The Northeast POW/MIA Network is an organization with the goal to “heighten public awareness to the plight of American Prisoners of War and Missing in Action.” As part of this mission, this group sets up displays with physical reminders that are meant to cause visitors, patients, and employees to pause, reflect, and remember those who are prisoners of war and who are still missing in action. The group currently has a display at the Manchester VA Medical Center in New Hampshire that has recently come under attack because it includes a donated Bible.
Since the Vietnam War, our nation has maintained the sacred tradition of setting a separate table in countless Department of Defense and VA facilities to honor POW/MIAs. The table is decorated with several items, each carrying symbolic meaning used to help remember those who were captured or declared missing. A 2016 Veterans Administration memo states that when a VA facility permits a POW/MIA Remembrance Table, it must “remain neutral regarding the views expressed by the group, to include the use of any religious or secular items in the display.”
At the Manchester VA Medical Center, the NE POW/MIA Network donated such a display. A local WWII veteran and former prisoner of war in Germany, Hank Streitburger, donated a Bible to be included in the display.
It was then that the outside activist group, Military Religious Freedom Foundation (MRFF), sent a letter to the hospital claiming it is unconstitutional for the Bible to be included in such displays.
Though MRFF claims the display of a Bible is illegal, VA policy says that as long as the facility director approves, outside groups are welcome to put up or maintain a display just like this, including displays of religious content. First Liberty sent a letter encouraging the VA to abide by its current policy, and remember the service and sacrifice of Prisoners of War such as Hank Streitburger.
“If outside activists want to desecrate this POW/MIA display they will have to come through us,” says Mike Berry, First Liberty Institute’s Chief of Staff and Director of Military Affairs.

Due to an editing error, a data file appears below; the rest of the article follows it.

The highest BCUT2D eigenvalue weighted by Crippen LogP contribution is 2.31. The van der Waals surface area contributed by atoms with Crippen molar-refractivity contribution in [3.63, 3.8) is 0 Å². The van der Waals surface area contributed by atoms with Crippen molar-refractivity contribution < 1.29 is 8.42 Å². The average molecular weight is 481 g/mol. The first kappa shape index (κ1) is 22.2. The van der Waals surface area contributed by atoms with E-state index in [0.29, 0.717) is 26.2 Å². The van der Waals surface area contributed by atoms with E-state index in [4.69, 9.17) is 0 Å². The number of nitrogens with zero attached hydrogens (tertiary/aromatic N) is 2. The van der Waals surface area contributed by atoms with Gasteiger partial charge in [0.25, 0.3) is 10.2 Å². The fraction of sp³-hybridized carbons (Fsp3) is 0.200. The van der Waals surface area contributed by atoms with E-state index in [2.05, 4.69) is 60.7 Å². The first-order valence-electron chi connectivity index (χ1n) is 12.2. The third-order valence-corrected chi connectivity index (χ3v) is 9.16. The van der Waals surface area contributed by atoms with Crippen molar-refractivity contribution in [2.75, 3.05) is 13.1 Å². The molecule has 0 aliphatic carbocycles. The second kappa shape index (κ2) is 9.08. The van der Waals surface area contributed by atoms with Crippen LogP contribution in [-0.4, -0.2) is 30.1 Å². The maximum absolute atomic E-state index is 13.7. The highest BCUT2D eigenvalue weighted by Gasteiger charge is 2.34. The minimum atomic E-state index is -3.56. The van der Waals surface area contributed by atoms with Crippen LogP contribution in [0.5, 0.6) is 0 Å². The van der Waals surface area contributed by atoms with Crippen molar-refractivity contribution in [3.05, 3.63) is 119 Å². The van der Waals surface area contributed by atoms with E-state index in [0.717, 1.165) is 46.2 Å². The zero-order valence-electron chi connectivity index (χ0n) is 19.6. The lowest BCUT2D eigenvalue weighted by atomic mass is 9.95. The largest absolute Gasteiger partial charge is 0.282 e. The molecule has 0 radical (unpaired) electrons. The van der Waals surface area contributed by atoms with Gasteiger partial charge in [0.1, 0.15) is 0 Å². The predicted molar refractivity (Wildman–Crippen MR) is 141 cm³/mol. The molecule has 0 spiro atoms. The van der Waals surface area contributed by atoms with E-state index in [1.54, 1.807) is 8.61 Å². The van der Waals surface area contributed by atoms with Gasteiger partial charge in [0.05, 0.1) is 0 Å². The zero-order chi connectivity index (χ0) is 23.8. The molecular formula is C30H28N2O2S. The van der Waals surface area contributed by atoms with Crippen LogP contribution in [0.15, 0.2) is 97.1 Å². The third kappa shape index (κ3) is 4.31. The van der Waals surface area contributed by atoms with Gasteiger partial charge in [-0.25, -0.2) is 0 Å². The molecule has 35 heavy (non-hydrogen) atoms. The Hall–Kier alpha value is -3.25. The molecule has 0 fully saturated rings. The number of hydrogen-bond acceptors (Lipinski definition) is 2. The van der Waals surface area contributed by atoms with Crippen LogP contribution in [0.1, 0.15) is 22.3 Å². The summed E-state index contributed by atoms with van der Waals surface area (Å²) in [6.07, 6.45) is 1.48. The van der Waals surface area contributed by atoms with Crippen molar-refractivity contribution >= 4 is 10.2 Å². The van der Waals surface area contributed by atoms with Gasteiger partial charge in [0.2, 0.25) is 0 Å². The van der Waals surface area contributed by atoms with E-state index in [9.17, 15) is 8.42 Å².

In May, a local activist, with the help of MRFF, filed a lawsuit challenging the constitutionality of the display.
In response, Berry added, “POW/MIA Remembrance displays have a long, cherished history in our nation. Veterans organizations like the Northeast POW/MIA Network should be able to honor and remember those killed, captured or missing with a display that includes a Bible donated by a WWII veteran that represents the strength through faith necessary for American service members to survive.”
Until early July 2019, VA policy guidance delegated the discretion to authorize such displays to individual VA facility directors, leaving it possible for some VA facilities to authorize POW/MIA remembrance displays that include Bibles and some not. But after First Liberty Institute urged Secretary of the U.S. Department of Veterans Affairs Robert Wilkie to issue a policy applicable to all VA facilities that permits the inclusion of a Bible in POW/MIA remembrance displays, the VA announced directives “permitting religious literature, symbols and displays at VA facilities to protect religious liberty for Veterans and families while ensuring inclusivity and non-discrimination.”